Photo credit: @JessieMartin

After completing his four-year career with NCAA powerhouse Boston College that included two national championships and four Beanpots, Washington Capitals 2009 fourth-round pick Patrick Wey signed an entry-level contract with the team in April.

Wey, the oldest player participating in last week’s Development Camp, also his fifth, didn’t play in Hershey late last year due to thumb surgery. Now he’s expected to begin his AHL career this fall with the Hershey Bears, but it won’t be easy. He’s got stiff competition. With newly signed David Kolomatis and Tyson Strachan, the Capitals currently have nine defensemen under contract set to start the season in the minors, and two more have signed contracts with the Bears, Patrick Wellar and Michal Cajkovsky.

When RMNB’s Ian Oland asked the 22-year-old defenseman if he thinks the logjam is good for his development, he said, “Absolutely. I need an opportunity to be competitive and fight for a spot and it’s good. No matter where I am or what organization I am in, the sooner I have to fight for a spot and play my best, the better. So I’m excited to fight for a spot against all these good [players].”

Wey defends during Saturday's FanFest scrimmage. (Photo credit: @JessieMartin)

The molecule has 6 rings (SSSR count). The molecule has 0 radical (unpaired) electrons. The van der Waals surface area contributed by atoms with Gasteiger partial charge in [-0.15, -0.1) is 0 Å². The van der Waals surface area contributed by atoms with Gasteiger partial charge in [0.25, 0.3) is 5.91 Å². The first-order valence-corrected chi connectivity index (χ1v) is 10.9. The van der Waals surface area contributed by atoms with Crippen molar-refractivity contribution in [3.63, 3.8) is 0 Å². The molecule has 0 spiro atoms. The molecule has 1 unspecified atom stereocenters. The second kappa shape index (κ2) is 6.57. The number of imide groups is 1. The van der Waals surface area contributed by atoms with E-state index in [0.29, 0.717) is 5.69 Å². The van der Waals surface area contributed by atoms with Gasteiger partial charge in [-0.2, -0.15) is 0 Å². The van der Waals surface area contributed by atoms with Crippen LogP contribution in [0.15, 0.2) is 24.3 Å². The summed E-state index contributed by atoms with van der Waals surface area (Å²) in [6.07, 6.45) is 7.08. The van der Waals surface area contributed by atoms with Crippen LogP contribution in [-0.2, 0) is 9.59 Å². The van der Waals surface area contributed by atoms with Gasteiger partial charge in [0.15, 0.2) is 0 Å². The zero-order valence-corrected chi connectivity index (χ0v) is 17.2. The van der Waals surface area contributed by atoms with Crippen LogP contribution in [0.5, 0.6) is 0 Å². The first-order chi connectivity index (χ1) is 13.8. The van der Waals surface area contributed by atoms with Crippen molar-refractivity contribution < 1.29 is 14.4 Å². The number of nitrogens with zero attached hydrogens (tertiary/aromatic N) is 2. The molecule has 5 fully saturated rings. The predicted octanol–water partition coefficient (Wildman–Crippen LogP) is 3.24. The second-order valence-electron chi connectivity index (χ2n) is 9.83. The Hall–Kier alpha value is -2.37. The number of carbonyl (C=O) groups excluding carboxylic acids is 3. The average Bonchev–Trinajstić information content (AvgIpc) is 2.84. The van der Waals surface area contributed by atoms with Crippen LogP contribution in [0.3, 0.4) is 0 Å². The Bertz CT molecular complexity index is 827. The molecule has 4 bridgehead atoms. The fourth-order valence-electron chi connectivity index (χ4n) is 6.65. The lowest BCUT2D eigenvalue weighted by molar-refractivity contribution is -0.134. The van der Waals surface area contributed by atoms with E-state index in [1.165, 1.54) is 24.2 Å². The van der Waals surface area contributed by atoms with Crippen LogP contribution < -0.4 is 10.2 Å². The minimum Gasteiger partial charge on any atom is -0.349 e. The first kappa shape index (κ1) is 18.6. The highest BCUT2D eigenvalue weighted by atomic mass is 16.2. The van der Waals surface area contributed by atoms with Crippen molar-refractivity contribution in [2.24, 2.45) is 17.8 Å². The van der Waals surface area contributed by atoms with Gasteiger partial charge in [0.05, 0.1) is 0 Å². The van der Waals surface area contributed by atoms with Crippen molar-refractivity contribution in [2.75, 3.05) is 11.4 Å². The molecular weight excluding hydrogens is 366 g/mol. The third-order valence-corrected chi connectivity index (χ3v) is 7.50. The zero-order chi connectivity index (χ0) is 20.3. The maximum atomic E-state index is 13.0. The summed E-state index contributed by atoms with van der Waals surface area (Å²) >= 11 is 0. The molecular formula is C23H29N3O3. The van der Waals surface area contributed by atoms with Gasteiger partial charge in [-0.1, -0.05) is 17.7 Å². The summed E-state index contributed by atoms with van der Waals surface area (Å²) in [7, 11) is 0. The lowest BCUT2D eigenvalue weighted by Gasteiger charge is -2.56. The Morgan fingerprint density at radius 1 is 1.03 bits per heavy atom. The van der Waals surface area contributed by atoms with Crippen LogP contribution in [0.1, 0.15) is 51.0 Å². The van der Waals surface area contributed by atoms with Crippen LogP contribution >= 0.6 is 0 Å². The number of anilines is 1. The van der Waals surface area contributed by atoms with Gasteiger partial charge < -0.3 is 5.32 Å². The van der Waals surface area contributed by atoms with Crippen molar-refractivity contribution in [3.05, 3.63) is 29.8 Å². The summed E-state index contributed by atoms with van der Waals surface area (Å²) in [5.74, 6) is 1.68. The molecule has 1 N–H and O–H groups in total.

Wey defends during Saturday’s FanFest scrimmage. (Photo credit: @JessieMartin)

“Nothing is set at this point,” Wey said of his destination for next year. “I’m looking forward to turn pro and see where I can go from there.”

Wey, who won Hockey East’s Defensive Defenseman of the Year honors last season, said his play is comparable to that of Karl Alzner. During Development Camp, however, Wey also showed off some fancy puck-moving skills. “I need to keep working on keeping my game simple and keeping some of that skill at the high levels as the guys get bigger and faster,” he said. “I think that’s one thing that’s good about my game is that it’s not too much skill and it’s not really flashy so the faster I get and the stronger I get I can make that jump to higher levels a little bit easier.”

When talking about his hockey heroes growing up, Wey said he really liked Scott Stevens as a kid. “The older I got the more I got into the guys like Rob Scuderi,” he continued. “Guys that are really simple, guys that you don’t even notice unless you’re looking for them. He plays a little more the way I play. I think right now Rob Scuderi is my favorite guy”.

Players like Scuderi, who possess solid skating and hockey IQ but put emphasis on defensive play, are an order of the day in today’s NHL and Wey certainly hopes that trend will help him find his spot in the big league.

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